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Food effort completed

By Staff | Sep 12, 2016

THE THREE Rising Star interns for Iowa State University Extension Region 7 look over an advertisement in the Fort Dodge office for an upcoming food event. All three have a passion for, and are involved in, promoting local food programs. From left are Mericia Boutchee, of Des Moines; Celeste Moeller, of Story City; and Cristian Chavarria, of Marshalltown.

FORT DODGE – They came. They saw. They went to work.

In August, Iowa State University Extension Region 7 bid goodbye to three interns that worked to learn about and promote local food systems.

The interns – Mericia Boutchee, of Des Moines; Celeste Moeller, of Story City; and Cristian Chavarria, of Marshalltown – were part of the Rising Star Internship program, which is in its third year. This was the first year that Region 7, comprised of Webster, Hamilton, Humboldt and Wright counties, participated.

The program is a cooperative effort between Iowa State University College of Design, College of Human Sciences and ISU Extension. Interns are grouped in three-person teams that work closely with ISU Extension program specialists, regional directors and campus advisors.

They will focus on a multi-disciplinary issue where the potential is significant for measurable impact.

THE INTERNS provided food demonstrations at five different farmers markets this summer, including this one in Fort Dodge. From left are Cristian Chavarria, Mercia Boutchee and Celeste Moeller.

Regional food systems has been the program’s focus since its start in 2014. This topic involves science, technology, design, statistical analysis, economic development, entrepreneurship, engineering, nutrition, health and wellness.

The interns earned $12 per hour with a $35 weekly food stipend and were housed in apartments on the Iowa Central Community College campus. All four counties in Region 7 contributed funds to make the internship happen.

Boutchee said she has an interest in food pantries and assuring food security for the elderly. She was looking for expertise in educating senior citizens about where to find and how to access assistance from food pantries.

She’s a food service major at ISU and said this internship shows her “the smaller side of things.”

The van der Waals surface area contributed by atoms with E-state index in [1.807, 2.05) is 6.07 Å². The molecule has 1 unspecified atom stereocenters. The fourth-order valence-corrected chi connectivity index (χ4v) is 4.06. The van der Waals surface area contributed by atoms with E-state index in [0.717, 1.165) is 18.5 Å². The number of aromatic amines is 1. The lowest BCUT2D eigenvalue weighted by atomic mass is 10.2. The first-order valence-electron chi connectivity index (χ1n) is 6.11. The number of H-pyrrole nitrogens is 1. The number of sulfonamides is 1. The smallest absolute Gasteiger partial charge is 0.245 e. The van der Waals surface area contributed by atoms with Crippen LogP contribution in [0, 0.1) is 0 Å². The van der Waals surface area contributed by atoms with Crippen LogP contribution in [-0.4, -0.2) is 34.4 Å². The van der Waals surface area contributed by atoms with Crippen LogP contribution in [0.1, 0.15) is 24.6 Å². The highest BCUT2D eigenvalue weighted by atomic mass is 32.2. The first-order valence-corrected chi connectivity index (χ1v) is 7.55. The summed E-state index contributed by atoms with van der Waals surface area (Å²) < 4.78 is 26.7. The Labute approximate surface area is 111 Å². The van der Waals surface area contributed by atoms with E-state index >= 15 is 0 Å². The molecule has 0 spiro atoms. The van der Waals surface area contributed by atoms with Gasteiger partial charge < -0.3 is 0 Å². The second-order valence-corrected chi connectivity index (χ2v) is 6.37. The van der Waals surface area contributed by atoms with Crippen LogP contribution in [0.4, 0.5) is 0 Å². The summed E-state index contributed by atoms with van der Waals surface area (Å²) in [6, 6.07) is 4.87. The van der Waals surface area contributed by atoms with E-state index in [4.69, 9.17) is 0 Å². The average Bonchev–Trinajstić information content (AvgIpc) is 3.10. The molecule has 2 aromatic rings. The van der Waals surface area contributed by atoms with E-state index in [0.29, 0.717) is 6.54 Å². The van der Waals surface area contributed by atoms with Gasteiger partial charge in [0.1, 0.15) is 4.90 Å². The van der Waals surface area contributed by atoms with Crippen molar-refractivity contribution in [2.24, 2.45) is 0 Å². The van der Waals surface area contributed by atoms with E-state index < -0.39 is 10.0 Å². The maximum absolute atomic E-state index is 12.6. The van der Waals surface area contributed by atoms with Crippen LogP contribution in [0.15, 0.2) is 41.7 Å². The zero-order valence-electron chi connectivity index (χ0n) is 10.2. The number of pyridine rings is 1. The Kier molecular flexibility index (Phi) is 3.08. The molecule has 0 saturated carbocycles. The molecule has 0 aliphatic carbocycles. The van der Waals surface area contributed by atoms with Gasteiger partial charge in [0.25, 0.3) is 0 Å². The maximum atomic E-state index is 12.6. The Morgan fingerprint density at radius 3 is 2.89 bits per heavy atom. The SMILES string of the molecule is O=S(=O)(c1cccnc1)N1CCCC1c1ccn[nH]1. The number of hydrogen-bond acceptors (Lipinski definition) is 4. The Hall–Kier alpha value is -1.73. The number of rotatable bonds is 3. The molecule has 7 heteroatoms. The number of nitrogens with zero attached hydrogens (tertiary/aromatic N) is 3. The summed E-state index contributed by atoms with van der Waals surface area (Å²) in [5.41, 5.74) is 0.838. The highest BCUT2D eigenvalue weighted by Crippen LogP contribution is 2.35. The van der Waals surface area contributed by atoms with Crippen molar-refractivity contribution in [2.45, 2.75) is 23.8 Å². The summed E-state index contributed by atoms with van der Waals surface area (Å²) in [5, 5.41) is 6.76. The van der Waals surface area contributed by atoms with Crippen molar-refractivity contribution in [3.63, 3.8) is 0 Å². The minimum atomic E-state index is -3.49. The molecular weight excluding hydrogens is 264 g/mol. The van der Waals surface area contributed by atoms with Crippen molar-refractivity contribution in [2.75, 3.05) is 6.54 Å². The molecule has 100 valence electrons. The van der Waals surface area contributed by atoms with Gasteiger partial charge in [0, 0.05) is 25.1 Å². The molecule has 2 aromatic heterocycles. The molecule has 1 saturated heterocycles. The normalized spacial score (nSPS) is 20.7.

Moeller said she is interested in youth shelters, especially in connecting farmers with those shelters to provide fresh fruit and vegetables that would otherwise be discarded because they didn’t sell at a farmers market or other food outlet.

She plans to manage a food service department for a large institution and thinks it will be important to source locally grown food for the institution.

Chavarria is a graphic design major who is developing a campaign for promoting buying locally grown food. He said this will give him the experience of developing and promoting a community-level, grassroots program.

Aside from doing various chores for the four county offices in Region 7, the interns presented food demonstration at least twice at five different farmers markets within the region.

Each was also paired with Fort Dodge-area farmers that grow fruit and vegetables for local markets. Chavarria was paired with Richard Buskin, of Buskin Gardens; Moeller with Richard and Phil Brown of Brown Gardens; and Boutchee with Jim Donnelley of Airport Gardens.

Jerry Chizek, director of Region 7, said the trip’s impact has been to help start a food network, connecting the producers with the consumers.

“Where we are located,” Chizek said, “we have individuals involved, the interns have identified them, but the network is not set up.”

“It’s a great start and I hope the Extension staffs picks up these projects.”

But the biggest challenge going forward,” Chizek said, “is attracting younger producers into local food production.”

Boutchee said she hopes that what was accomplished will have lasting effects in Region 7’s communities.

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